Things to see and do - Brussels
Leaving for Belgium
Brussels Grand-Place :
Nearby tourist sites
Hotel Floris Arlequin Grand-Place from55 €Book
Hotel Mozart from60 €Book
Hotel le Dixseptieme from103 €Book
Things to do nearby
- 70 €
- 58 €
- 48 €
Brussels Grand-PlacePedestrian, 4 km, 2 days
Starting at the famous Grand-Place, here's an idea for a weekend that will enable you to discover the many riches that central Brussels has to offer.Customise this route and add it to My travel book
Victor Hugo called it a "marvel", Jean Cocteau a "rich theatre". There is nothing like the Grand-Place in the world. It is the centre of Brussels and a spectacle in its own right. It is constantly buzzing with activity, and attracts hosts of visitors from all around the world, who cannot fail to be drawn in by its atmosphere. The Grand-Place has been a UNESCO World Heritage Site since 1998.
Built in the 15C, this is a Gothic masterpiece. In 1421, the Town Hall only took up the left wing and belfry. Its entrance was the current Lions staircase. In 1459, a slightly shorter right wing was added. The building is dominated by a magnificently elegant and powerful tower built by Van Ruysbroeck. If you visit the monument, you will discover a fine collection of objects of art and paintings.
Situated on the site of the old bread market, this house, originally called the House of the Duke, used to house the tax and tribunal services. It was entirely rebuilt in 1515 and renovated in the 19C, nonetheless preserving its late 16C Gothic style. Today, it houses the Brussels City Museum that includes works of art and collections retracing the history of the city, and especially its art.
These houses surround the Grand-Place, and were built after the destruction of the city by the French in 1695, and restored in the 19C. Ionic, doric and Corinthian orders stand on the façades. Each is topped with a vaulted gable and decorated with sculptures and golden motifs. The Ommegang procession in July every year pays hommage to the guilds and is the reconstruction of the ceremony that took place in 1549 in the presence of Charles Quint.
In 1846, the architect Cluysenaar built an elegant Classical pilastered façade at the top of rue de la Montagne. The Galerie du Roi and Galerie de la Reine are covered with a glass vault on a metal framework. The galleries are home to many luxury shops, teashops and restaurants. At the junction with Rue des Bouchers, the Galerie de la Reine continues left into a third gallery called Galerie des Princes.
This small street lined with touristic restaurants is also home to the famous Toone Puppet Theatre which is held very dear by the people of Brussels.
In 1830, this theatre witnessed the beginning of the "September Days". During a performance of La Muette de Portici by Auber, the audience sparked off the rebellion. Rebuilt in 1855 by Poelaert en 1855, the building was renovated in 1985-86. The postmodernist part that was added at that point blends in perfectly with the original neo-Classical building. The interior is richly decorated, by well-known contemporary artists such as Buren.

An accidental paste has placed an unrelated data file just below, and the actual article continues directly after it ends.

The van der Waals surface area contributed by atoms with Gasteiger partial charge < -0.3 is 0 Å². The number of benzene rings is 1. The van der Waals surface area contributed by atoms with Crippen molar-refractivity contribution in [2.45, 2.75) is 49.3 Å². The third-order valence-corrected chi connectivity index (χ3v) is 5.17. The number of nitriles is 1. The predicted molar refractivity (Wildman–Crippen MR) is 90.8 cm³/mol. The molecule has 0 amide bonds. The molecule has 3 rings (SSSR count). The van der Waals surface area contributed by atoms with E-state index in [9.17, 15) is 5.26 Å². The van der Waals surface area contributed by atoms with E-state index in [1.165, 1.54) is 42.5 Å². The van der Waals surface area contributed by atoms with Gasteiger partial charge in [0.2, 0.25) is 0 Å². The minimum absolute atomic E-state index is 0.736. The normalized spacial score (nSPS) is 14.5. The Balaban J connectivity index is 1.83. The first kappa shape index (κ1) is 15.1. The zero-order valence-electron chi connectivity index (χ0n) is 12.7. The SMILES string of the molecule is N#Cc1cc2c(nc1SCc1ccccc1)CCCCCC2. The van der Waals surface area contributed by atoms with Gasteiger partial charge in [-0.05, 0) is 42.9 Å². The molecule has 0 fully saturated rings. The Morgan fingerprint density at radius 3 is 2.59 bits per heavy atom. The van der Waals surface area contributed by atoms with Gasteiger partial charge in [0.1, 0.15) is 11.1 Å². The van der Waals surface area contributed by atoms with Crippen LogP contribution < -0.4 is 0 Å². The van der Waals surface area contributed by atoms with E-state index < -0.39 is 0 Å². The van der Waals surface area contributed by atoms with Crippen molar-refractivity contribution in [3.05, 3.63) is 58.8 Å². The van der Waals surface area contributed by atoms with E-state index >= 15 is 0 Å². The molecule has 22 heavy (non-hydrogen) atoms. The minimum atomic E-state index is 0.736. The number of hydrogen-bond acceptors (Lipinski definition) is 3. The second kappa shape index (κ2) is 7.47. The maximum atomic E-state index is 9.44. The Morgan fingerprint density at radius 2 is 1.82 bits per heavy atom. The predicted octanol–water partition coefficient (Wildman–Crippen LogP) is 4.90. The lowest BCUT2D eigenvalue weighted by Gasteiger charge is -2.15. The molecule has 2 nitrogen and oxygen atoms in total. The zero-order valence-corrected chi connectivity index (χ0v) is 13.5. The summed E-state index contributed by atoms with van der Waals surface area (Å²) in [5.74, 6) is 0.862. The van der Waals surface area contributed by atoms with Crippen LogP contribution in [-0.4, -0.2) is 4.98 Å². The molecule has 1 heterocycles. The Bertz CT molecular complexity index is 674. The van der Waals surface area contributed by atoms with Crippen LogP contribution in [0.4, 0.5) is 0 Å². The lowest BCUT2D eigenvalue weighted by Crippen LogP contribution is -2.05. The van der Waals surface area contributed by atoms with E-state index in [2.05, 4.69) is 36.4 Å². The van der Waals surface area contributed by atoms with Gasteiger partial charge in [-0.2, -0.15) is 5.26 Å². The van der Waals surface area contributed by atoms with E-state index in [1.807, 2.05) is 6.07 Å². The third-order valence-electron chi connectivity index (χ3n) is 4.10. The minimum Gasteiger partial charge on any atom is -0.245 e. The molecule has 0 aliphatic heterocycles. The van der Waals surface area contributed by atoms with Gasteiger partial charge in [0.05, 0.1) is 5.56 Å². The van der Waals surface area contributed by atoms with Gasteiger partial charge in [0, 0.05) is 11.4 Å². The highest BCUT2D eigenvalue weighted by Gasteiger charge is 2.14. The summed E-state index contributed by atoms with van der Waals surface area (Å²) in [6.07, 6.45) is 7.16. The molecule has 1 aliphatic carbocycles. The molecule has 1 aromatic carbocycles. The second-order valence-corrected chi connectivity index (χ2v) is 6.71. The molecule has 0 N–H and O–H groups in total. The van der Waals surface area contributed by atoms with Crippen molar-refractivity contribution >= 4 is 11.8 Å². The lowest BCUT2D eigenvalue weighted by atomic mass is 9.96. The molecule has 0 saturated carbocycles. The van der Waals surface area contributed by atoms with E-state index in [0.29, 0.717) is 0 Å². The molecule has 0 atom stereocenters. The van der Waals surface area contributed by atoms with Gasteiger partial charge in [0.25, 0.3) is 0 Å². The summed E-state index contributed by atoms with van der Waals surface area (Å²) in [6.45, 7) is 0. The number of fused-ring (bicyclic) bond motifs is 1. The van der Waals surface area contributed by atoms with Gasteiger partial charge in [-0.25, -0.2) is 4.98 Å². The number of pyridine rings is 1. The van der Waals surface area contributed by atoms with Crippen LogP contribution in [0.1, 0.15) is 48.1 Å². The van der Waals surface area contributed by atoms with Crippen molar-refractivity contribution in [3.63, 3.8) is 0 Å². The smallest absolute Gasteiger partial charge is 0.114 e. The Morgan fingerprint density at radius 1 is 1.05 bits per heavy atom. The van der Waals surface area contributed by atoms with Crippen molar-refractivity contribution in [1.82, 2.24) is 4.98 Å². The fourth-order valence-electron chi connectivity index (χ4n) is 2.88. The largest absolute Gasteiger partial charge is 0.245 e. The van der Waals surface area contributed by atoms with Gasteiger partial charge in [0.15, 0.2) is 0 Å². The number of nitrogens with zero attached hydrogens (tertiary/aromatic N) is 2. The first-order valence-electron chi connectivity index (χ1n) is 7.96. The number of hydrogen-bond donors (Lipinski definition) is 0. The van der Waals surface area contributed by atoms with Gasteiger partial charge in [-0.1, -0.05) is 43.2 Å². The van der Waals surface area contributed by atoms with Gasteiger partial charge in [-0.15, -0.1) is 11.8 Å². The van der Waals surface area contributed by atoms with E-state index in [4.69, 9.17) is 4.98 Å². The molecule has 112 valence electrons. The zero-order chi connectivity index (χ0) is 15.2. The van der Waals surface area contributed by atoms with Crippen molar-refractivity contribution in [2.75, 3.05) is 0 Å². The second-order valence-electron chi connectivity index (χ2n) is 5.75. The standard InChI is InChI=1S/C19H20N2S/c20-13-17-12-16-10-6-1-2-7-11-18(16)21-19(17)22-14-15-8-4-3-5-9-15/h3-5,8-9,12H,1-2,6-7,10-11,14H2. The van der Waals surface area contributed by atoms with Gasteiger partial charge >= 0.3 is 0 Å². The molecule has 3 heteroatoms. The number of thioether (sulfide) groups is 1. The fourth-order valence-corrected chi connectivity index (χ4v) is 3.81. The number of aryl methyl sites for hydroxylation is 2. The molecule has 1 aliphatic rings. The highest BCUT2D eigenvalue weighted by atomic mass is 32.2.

This large construction looks similar to the Opéra Garnier in Paris. La Bourse (Stock Exchange) was built by Léon Suys from 1868 to 1873. The inspiration is Classical but the simplicity of its design is dominated by a decorative abundance. Auguste Rodin and other artists contributed work to this building, which is certainly of interest.
Sculpted in 1619 by J Duquesnoy the Elder, the Manneken ("Little Man") Pis, or "Little Julian" used to bring water to the district. This little pot-bellied boy symbolises Brabançon vigour. In the name of decency, or to honour "the oldest citizen of Brussels", it is traditional to offer him an item of clothing. From Louis XV to the Military Police, many countries and institutions have contributed to his wardrobe, which is on display at the Brussels City Museum.
This is one of the most elegant squares in Brussels. It is lined with ancient façades, antique shops, many cafés and luxury restaurants. Its atmosphere will delight you.
This lovely flamboyant style building was originally a chapel of the crossbowmen. Legend has it that in 1348, the pious Béatrice Soetkens brought a statue of the Holy Virgin from Antwerp to Brussels as a gift for the crossbowmen. The chapel became a place of pilgrimage and was enlargened from the 15C to 16C, then restored more than 100 years ago. Inside, the long choir and high glass canopies are captivating. The church contains many works of art.as le visiteur indifférent.
The collection of early Flemish work, as well as masterpeices by Bruegel the Elder and Rubens make this a museum of worldwide renown. It is situated in a classical style palace from the late 19C with a modern wing. An unforgettable experience.